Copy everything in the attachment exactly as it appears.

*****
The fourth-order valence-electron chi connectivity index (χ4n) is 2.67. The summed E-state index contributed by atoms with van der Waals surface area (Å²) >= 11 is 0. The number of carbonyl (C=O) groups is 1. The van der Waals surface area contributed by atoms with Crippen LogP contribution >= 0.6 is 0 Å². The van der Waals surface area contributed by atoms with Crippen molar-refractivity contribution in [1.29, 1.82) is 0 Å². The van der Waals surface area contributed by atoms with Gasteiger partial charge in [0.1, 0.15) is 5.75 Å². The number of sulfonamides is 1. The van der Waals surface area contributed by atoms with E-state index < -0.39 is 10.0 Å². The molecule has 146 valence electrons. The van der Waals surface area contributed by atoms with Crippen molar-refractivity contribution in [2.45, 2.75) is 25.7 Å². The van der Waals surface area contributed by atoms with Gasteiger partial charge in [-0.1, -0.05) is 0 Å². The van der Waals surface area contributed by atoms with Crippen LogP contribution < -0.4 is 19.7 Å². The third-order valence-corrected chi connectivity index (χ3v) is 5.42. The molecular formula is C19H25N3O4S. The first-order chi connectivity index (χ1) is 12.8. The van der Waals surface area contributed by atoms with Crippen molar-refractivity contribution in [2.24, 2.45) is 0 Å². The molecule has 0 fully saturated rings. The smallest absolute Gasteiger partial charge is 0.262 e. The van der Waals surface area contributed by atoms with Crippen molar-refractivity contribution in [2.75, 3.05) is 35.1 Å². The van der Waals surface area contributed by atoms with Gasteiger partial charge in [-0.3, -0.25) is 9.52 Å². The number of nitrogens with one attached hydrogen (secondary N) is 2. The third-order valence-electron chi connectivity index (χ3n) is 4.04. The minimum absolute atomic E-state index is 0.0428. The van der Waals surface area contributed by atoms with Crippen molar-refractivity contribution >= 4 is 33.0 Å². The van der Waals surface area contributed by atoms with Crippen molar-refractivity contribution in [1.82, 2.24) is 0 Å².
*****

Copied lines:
The fourth-order valence-electron chi connectivity index (χ4n) is 2.67. The summed E-state index contributed by atoms with van der Waals surface area (Å²) >= 11 is 0. The number of carbonyl (C=O) groups is 1. The van der Waals surface area contributed by atoms with Crippen LogP contribution >= 0.6 is 0 Å². The van der Waals surface area contributed by atoms with Crippen molar-refractivity contribution in [1.29, 1.82) is 0 Å². The van der Waals surface area contributed by atoms with Gasteiger partial charge in [0.1, 0.15) is 5.75 Å². The number of sulfonamides is 1. The van der Waals surface area contributed by atoms with E-state index < -0.39 is 10.0 Å². The molecule has 146 valence electrons. The van der Waals surface area contributed by atoms with Crippen molar-refractivity contribution in [2.45, 2.75) is 25.7 Å². The van der Waals surface area contributed by atoms with Gasteiger partial charge in [-0.1, -0.05) is 0 Å². The van der Waals surface area contributed by atoms with Crippen LogP contribution < -0.4 is 19.7 Å². The third-order valence-corrected chi connectivity index (χ3v) is 5.42. The molecular formula is C19H25N3O4S. The first-order chi connectivity index (χ1) is 12.8. The van der Waals surface area contributed by atoms with Crippen molar-refractivity contribution in [2.24, 2.45) is 0 Å². The molecule has 0 fully saturated rings. The smallest absolute Gasteiger partial charge is 0.262 e. The van der Waals surface area contributed by atoms with Crippen molar-refractivity contribution in [2.75, 3.05) is 35.1 Å². The van der Waals surface area contributed by atoms with Gasteiger partial charge in [-0.3, -0.25) is 9.52 Å². The number of nitrogens with one attached hydrogen (secondary N) is 2. The third-order valence-electron chi connectivity index (χ3n) is 4.04. The minimum absolute atomic E-state index is 0.0428. The van der Waals surface area contributed by atoms with Crippen molar-refractivity contribution >= 4 is 33.0 Å². The van der Waals surface area contributed by atoms with Crippen molar-refractivity contribution in [1.82, 2.24) is 0 Å².